Petrades review – 5 things you should know about

Beware! Petrades is an offshore broker! Your investment may be at risk.



Don’t put all your eggs in one basket. Open trading accounts with at least two brokers.

Petrades is a interesting case of a broker. It is not very often that we get a confusing yet intriguing broker. We admit that it took us some time to decipher this firm, and to reveal it for what it truly is, but we did it, and what we found out is worth reading.

The registration process was very underwhelming, and disappointing. Considering the sheer size of the website, and all the details in it, one would expect there to be a more advanced registration process. One look at the user dashboard area, and we knew what awaited. The main page of the dashboard contains two chart widget from third parties, both of which are there to confuse users, and lead them to think that they are legitimately offering trading services.

Trading conditions, as a result, are not there. What we mean by that is that Petrades does not have any FX broker trading offerings. There is no spread, no leverage, and no real financial instruments. We judge this by the user area, and it matters not that the website is full of trading claims and a huge information pool on account types, and trading platforms, and the like.

What matter, as always, is what is revealed in the registered user area! Petrades’ one does not indicate that the broker is interested in offering trading terms to its users.

The website is only in English.


There are some things to cover, and we are aware that the website gives away a very contradictory vibe. The main reason for this confusion is attributed to the feel and interface of the website. It holds and incredible amount of information, and it really is a burden to go through it all.

First and foremost, the footer and the home page gives away the most obvious information: Petrades is regulated by the IFSC, or the International Financial Services Commission in Belize. The IFSC is know for their $500 000 minimum capital requirement for any broker wishing to be regulated by it. However, we hate to be the bringer of bad news, but the official database of the regulator holds no legitimising details on Petrades. In fact Petrades is not mentioned there.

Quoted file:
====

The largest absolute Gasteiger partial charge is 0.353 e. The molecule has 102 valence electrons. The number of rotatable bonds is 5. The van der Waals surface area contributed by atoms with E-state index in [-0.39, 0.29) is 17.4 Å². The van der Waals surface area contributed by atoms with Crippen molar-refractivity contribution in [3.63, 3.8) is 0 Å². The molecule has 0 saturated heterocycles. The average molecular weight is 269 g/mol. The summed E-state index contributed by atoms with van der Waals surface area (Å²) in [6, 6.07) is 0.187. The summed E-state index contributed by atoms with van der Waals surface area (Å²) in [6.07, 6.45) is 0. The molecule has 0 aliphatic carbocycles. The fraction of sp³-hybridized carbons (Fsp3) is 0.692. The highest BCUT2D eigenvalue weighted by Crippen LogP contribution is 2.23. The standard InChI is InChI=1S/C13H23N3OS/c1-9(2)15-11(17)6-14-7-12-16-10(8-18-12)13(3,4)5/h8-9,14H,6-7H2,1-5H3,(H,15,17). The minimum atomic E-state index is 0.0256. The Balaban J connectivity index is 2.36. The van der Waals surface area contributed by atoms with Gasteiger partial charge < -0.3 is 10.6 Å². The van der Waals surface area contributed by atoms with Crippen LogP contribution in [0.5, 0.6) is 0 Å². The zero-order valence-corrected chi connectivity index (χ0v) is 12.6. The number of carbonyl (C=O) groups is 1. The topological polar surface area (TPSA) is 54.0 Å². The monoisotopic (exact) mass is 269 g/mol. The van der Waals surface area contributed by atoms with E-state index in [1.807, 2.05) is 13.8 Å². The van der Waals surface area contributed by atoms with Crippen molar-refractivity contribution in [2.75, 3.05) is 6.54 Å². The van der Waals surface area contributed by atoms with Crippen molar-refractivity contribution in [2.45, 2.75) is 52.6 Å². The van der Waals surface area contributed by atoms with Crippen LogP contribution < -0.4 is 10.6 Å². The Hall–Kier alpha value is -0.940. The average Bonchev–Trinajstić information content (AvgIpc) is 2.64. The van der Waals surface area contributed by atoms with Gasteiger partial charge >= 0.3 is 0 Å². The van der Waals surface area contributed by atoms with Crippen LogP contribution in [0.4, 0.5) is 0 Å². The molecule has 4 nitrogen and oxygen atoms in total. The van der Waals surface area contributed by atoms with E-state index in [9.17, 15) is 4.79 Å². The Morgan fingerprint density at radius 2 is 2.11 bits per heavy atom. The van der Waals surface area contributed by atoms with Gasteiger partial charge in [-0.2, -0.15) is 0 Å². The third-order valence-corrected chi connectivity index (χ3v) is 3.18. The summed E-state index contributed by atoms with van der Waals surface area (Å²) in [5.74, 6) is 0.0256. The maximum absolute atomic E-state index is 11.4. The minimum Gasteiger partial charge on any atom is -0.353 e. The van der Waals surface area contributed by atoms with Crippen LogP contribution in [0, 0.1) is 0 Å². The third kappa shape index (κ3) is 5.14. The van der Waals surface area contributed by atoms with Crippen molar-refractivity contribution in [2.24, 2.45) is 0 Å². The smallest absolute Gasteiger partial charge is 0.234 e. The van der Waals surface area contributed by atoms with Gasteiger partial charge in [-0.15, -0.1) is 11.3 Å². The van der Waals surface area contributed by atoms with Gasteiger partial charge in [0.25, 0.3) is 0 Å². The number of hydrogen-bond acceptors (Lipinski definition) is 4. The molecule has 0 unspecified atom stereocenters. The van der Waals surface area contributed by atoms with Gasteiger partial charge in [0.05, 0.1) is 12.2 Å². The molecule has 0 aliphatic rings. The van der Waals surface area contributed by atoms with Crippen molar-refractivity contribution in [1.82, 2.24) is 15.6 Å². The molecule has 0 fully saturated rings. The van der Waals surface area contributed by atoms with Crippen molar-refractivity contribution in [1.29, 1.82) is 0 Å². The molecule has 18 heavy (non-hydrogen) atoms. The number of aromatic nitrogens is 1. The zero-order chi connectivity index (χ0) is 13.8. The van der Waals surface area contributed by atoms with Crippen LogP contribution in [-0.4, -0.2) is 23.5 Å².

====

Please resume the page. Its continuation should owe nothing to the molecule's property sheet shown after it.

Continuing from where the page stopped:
Second, and again found in the footer, there is an address locating the company in Amsterdam. In what universe can you be located in Amsterdam, but be a holder of an offshore license? Only in Petrades’ one.

Next, the Home page of the site claims that Petrades is a member of the Financial Commission. This is not a regulator of any kind, because this commission is an independent self-regulatory organisation. Thus it matter not if Petrades is a part of it.

Unsurprisingly, there is no other information concerning a regulation. In the end, Petrades is UNREGULATED, and a risk to all investments.

There is only one thing left to do! All user who are interested in trading Forex or CFD, are urged to do so only with the real regulators of the industry. Some of the most renowned and secure are the FCA and CySEC. These regulators act upon a set of rules that have been put into a legal framework with the local governments, and that is why users should trade only with brokers regulated by them; once a broker is granted a license from one of these watchdogs, they immediately adapt these legal frameworks as their own rules of conduct. What’s more is that the FCA and CySEC make it is obligatory for all brokers under their gaze to participate in financial compensation schemes; 85 000 pounds per person for FCA, and  up to 20 000 euros CySEC.

One of the biggest surprises that we came across, was the fact of the entire missing legal documents section. There are no legal documents at all, and it is surprising because the website is huge in scale, and there are so many different sections.
Without these essential provisions, the brokerage can do as it pleases which puts both the user’s capital at risk but also his or her personal details.


We mentioned in the introduction that the Home page of the user personal area has 2 separate charts that seem complicated and relevant, but in reality are not. These are third party provide charts, and are very easy to be attached to your website. In fact, most unregulated brokers use them to lure in novice traders. Here they are: